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Medical therapy delivered by primary care doctors is successful in severe obesity
Released: Monday, January 25, 2010
BATON ROUGE - Despite a general belief among physicians that extreme obesity is too difficult to treat, except with bariatric surgery, researchers at the Pennington Biomedical Research Center have learned a substantial proportion of individuals with extreme obesity can lose 10-percent or more of their body weight through medical treatment that does not include surgery. Furthermore, even though those individuals are still obese, they have improvements in risk factors and other health markers.
“This is important, because surgery is not often affordable or reimbursed by insurance,” said leading scientist Dr. Donna Ryan. “In fact, many medical treatments are frequently not reimbursed by insurance if they are for obesity. So this research is needed to show that primary care doctors are capable of helping obese patients lose weight to improve health, even those with extreme obesity. ”
Ryan said losing only five-percent of body weight can reap healthy benefits for the extremely obese, and nearly 61-percent of those in her clinical trial achieved that. More than 40-percent lost 10-percent body weight or more.
Ryan and her team spread out across Louisiana to recruit and train practicing physicians and their office staffs in eight cities in what she called “intensive medical intervention,” in which physicians used a combination of medication, low-calorie diets and behavior changes. All of the techniques were endorsed by national guidelines for obesity management. Training of physicians and their staffs took about a day and a half.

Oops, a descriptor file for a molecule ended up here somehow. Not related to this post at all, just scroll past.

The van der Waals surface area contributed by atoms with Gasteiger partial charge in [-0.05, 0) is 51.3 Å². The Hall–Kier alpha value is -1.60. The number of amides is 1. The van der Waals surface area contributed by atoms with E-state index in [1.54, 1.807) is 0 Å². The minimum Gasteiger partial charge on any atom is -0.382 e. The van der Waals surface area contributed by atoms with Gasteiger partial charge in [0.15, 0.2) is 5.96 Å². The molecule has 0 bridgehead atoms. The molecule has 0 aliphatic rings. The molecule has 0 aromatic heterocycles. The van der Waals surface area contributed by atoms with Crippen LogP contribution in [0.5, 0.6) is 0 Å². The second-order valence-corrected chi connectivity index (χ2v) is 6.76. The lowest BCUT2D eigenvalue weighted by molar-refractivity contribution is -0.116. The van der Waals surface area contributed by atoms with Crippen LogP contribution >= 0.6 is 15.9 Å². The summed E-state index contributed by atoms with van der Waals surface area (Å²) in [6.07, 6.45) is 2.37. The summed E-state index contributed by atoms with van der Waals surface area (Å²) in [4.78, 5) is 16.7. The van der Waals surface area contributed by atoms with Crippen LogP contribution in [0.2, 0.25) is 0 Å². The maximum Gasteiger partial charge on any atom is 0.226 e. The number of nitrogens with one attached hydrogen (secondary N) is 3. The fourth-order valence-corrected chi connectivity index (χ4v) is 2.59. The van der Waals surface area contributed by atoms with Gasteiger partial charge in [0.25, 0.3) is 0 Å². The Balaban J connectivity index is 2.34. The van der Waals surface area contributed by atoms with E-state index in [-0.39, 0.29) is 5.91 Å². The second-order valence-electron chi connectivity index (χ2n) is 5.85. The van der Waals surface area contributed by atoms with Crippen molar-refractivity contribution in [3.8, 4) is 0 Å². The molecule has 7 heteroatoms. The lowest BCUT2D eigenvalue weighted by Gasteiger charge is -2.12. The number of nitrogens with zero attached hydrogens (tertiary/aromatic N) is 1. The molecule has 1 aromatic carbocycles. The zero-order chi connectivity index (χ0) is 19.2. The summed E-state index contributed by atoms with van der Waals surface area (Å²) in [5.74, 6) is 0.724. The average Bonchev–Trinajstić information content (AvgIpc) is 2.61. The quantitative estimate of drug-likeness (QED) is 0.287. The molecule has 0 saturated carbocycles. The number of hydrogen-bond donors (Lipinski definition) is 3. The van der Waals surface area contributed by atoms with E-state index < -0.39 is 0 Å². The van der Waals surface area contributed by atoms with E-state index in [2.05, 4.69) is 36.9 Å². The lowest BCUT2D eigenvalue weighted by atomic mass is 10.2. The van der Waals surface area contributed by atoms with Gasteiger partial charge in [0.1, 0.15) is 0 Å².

Funded by the Louisiana Office of Group Benefits, which provides health coverage for state employees, the research team contacted state employees, seeking participants to screen for and enroll in the trial. Nearly 400 participants enrolled in the two-year trial, called LOSS, using the nearest trained physicians.
About half of the participants received the intensive medical intervention, the other half received what Ryan called “usual care.” Those in the intense intervention group were immediately placed on a low-calorie liquid diet. They gradually moved to a low calorie, highly controlled diet using meal replacements, and received weight loss medication and group behavioral therapy that included lessons in exercise, activity, self-monitoring and recommendations for walking, water exercise and weight training. The group sessions were supervised by office staff.
“We conducted this trial as close to the reality of a typical clinic setting as we could,” Ryan said, “We didn’t want to learn just if these strategies worked, but if they would work in the daily routine of a doctor’s practice.”
Ryan noted that the continual challenge in weight loss is keeping weight off, and that means sticking with a routine. More than 50-percent of the LOSS participants stuck with it for two years or more, keeping much of the weight off, but Ryan said that does leave room for improving weight loss maintenance.
The LOSS trial results were published in the current issue of the Archives of Internal Medicine.
The Pennington Biomedical Research Center is at the forefront of medical discovery as it relates to understanding the triggers of obesity, diabetes, cardiovascular disease, cancer and dementia. It is a campus of Louisiana State University and conducts basic, clinical and population research. The research enterprise at Pennington Biomedical includes approximately 80 faculty and more than 25 post-doctoral fellows who comprise a network of 44 laboratories supported by lab technicians, nurses, dietitians, and support personnel, and 13 highly specialized core service facilities. Pennington Biomedical’s more than 500 employees perform research activities in state-of-the-art facilities on the 222-acre campus located in Baton Rouge, Louisiana.